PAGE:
Extreme climate can affect trim. Large temperature variations and extremes of sunlight (sunny climates and high altitudes), salt laden air (seaside), and caustic air (desert) can deteriorate certain types of trim. For example, extreme cold can make some plastic trims brittle, and hence allow cracking. Harsh oceanfront exposure can eat away at some metal trim materials. Huge temperature swings exacerbate the thermal expansion issue. Rule #5: Match the trim material to the job site conditions.

Sealant adhesion

If using trim at sealant-type expansion joints and the sealant is supposed to adhere directly to the trim, make sure it will. Sometimes, a primer and/or a particular type of sealant is needed to get good adhesion. Rule #6: When using trim as part of a sealant joint, make sure the sealant is compatible. EIFS producers and trim producers can tell you what sealants will stick to their materials.

Window heads

One of the best uses for trim is at the bottom of walls and at window heads, especially in conjunction with EIFS with drainage. Trim can provide a way of catching and routing to the outside whatever water might be flowing down the drainage plane within the wall assembly, while also providing an attractive finished edge.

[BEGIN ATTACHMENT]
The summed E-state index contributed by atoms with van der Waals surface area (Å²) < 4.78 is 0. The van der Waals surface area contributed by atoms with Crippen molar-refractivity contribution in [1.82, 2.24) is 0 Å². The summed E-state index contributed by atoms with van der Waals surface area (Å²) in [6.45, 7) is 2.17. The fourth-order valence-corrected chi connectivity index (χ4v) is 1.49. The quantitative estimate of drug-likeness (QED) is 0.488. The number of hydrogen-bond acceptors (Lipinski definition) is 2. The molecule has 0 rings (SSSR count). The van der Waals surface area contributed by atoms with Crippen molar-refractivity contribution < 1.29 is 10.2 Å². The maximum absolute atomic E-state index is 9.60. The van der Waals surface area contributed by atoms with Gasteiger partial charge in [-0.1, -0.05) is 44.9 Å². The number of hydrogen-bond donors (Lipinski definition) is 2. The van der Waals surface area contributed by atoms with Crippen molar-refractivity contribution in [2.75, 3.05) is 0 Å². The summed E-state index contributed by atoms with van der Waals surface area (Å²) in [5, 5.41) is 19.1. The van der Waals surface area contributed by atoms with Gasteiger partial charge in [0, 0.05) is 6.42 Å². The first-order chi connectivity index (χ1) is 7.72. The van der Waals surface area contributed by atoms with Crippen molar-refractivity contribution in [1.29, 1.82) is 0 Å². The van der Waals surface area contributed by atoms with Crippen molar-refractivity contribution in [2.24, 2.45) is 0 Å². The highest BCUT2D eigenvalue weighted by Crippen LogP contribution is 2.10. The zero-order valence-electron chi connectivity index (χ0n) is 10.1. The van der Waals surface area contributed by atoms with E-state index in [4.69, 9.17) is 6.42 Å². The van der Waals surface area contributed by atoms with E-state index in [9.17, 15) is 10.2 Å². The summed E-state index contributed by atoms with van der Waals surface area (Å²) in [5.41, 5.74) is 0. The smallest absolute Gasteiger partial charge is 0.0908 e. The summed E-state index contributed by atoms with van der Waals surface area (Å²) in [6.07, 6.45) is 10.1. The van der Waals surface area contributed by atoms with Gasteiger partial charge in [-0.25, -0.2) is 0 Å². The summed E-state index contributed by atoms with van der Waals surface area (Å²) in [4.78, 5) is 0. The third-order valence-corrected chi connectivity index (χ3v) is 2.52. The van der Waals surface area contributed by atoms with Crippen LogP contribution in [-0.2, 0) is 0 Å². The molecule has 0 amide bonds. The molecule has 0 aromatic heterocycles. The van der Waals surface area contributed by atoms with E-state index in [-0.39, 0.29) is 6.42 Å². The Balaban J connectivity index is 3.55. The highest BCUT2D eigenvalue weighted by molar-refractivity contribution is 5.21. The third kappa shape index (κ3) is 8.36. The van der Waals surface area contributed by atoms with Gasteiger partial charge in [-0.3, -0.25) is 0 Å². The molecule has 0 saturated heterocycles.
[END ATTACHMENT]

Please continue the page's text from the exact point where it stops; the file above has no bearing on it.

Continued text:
On commercial buildings, make sure the type of trim used at window heads can withstand a fire. Plastic melts. So does aluminum at building fire temperatures. The code-required fire testing that allows EIFS to be used on noncombustible (commercial) buildings uses a wall mockup where the fire exits through a window opening, and the trim at the window head needs to have a lot of guts to withstand the heat. Rule #7: When using EIFS on noncombustible walls, make sure the type of trim you want to use is code-approved. Steel and normal backwrapping can withstand building fire conditions at window heads, at least for code testing purposes.

EIFS as proprietary systems